Amazon agrees to pay N.J. sales tax
Gov. Chris Christie has announced an agreement with Amazon, the Internet’s largest retailer, that will levy state sales tax on purchases made by New Jersey residents. Saying it took “months of hard work and good faith discussions,” the governor said it will be Amazon’s “obligation” to track and collect the sales tax starting in July 2013.
A similar agreement was struck with Nevada earlier this month and Texas in April.
The New Jersey accord came sugar-coated in an Amazon promise to build two large “fulfillment centers” in New Jersey, at a cost of $130 million, ultimately creating 1,300 full-time jobs. Construction is expected to start next year, Christie said.
The Retail Industry Leaders Association (RILA) issued a statement that said: “Today New Jersey joins 13 other states, including California, Texas and Virginia, who have taken action to close a decades-old loophole that hurts Main Street retailers. Finally, Governor Christie today joined a broad range of governors who have called on Congress to pass a comprehensive federal solution that gives states the power to enforce their tax laws and ensure that all retailers play by the same rules.”
Getting back to work: A state-by-state analysis
A recently released report by IHS Global Insight shows how far away U.S. states are from peak employment and the distance each one must travel to reach pre-recession job levels. According to U.S. regional economist Steven Frable of IHS Global, only four states have been able to reach or surpass their previous employment peaks. All four are beneficiaries of the current energy boom: Alaska, North Dakota, Texas and Louisiana. Some states, though — notably New York — are less than 1% away from reaching peak employment.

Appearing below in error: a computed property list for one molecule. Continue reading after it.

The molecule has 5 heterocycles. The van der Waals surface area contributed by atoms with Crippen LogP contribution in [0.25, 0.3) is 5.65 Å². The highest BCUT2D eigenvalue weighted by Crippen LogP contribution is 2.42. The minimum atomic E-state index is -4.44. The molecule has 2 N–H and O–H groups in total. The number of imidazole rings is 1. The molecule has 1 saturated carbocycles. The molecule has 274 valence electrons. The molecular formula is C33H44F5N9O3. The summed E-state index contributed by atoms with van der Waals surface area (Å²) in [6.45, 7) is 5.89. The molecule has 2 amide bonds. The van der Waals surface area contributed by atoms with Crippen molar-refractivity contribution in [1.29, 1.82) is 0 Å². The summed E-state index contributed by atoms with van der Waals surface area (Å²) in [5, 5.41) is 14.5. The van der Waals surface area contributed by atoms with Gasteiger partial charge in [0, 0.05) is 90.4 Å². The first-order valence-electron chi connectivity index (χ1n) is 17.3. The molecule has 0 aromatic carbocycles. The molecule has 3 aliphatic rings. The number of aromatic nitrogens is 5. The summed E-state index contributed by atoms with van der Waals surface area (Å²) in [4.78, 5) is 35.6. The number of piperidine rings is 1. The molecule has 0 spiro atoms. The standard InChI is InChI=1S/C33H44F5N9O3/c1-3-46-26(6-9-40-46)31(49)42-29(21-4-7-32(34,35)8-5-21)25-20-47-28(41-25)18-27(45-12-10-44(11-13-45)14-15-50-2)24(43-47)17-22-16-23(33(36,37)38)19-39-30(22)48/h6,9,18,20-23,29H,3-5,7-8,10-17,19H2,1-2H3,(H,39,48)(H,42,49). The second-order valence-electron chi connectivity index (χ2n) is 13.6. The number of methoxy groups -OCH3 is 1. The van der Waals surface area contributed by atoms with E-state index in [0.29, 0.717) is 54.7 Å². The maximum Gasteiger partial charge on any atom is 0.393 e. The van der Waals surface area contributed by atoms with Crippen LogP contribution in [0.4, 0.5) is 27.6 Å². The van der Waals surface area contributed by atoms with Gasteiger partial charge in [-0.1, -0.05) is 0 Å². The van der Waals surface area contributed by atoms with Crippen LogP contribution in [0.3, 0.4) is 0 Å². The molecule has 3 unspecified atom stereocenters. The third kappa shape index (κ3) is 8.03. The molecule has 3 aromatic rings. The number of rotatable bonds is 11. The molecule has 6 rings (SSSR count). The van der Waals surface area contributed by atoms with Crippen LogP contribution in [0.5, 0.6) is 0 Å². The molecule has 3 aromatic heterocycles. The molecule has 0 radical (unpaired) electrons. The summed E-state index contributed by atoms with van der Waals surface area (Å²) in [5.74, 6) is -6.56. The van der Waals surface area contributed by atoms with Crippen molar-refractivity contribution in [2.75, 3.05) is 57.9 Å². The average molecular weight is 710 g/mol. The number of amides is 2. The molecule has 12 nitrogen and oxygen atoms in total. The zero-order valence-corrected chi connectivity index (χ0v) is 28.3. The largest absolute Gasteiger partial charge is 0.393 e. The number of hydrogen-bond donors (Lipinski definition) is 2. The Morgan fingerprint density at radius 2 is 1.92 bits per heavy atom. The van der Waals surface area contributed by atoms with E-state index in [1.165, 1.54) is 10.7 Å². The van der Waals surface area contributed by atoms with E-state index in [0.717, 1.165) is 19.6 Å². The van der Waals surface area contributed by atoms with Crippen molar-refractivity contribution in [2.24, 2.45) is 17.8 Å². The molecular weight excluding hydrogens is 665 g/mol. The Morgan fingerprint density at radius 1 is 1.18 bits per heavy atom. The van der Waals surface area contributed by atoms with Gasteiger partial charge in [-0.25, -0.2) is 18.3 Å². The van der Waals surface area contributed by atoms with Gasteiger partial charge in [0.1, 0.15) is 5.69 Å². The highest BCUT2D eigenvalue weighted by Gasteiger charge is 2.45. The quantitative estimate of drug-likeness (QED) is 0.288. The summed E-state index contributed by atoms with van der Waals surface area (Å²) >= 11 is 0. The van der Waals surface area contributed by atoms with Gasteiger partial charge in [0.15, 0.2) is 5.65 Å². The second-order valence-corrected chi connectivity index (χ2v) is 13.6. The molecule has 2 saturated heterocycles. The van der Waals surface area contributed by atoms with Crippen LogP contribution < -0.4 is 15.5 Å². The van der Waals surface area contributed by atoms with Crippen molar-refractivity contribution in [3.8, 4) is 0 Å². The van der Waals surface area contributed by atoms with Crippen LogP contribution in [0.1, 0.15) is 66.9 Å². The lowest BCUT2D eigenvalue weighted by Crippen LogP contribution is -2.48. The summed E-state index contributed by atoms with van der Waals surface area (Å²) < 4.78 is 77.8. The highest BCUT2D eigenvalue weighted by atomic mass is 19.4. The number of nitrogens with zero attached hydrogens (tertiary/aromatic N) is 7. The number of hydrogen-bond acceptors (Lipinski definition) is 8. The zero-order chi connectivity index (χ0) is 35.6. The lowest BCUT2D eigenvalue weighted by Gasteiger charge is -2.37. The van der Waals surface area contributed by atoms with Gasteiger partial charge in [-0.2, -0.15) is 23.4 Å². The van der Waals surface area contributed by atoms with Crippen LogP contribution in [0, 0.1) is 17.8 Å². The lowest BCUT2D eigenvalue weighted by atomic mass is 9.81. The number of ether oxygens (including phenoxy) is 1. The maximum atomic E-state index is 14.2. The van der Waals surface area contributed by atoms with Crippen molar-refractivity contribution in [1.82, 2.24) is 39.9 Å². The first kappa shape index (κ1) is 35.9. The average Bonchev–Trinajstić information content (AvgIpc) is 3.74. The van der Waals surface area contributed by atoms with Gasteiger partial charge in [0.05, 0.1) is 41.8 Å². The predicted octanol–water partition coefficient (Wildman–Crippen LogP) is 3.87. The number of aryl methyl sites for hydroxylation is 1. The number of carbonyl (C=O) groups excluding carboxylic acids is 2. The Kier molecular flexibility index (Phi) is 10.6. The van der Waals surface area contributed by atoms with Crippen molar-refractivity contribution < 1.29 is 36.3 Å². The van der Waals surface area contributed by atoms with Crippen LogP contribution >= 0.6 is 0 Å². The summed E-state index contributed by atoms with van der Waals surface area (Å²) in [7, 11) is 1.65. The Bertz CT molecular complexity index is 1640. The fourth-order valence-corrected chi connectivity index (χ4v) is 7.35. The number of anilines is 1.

Other states have a long way to go, according to the analysis: 16 states still have fewer than 95% of their pre-recession job levels. Alabama, Arizona, Florida, Michigan, Rhode Island and Nevada are behind previous peaks by 7% or more.
Frable expects almost half of the United States to achieve peak employment in 2012 to 2013, while the other half will not recover until 2014 and later. Nevada, Michigan and Rhode Island will not recover until past 2017.
Home prices continue to fall in Case-Shiller Index
Housing price data from the S&P/Case-Shiller for March 2012 showed year-over-year declines for both the researchers’ indices, a pattern that has continued over the past several months. The 10-City Composite declined 2.8%, and the 20-City Composite was down 2.6%.
All three headline composites (20- and 10-City Composites, plus the national composite) ended the first quarter of 2012 at new post-crisis lows. The S&P/Case-Shiller U.S. National Home Price Index, which covers all nine U.S. census divisions, posted a 1.9% decline in the first quarter of 2012 over the first quarter of 2011.
Five cities — Atlanta, Chicago, Las Vegas, New York and Portland — saw average home prices hit new lows. Phoenix posted the largest annual rate of change (+6.1%), while home prices in Atlanta fell the most over the year, down 17.7%.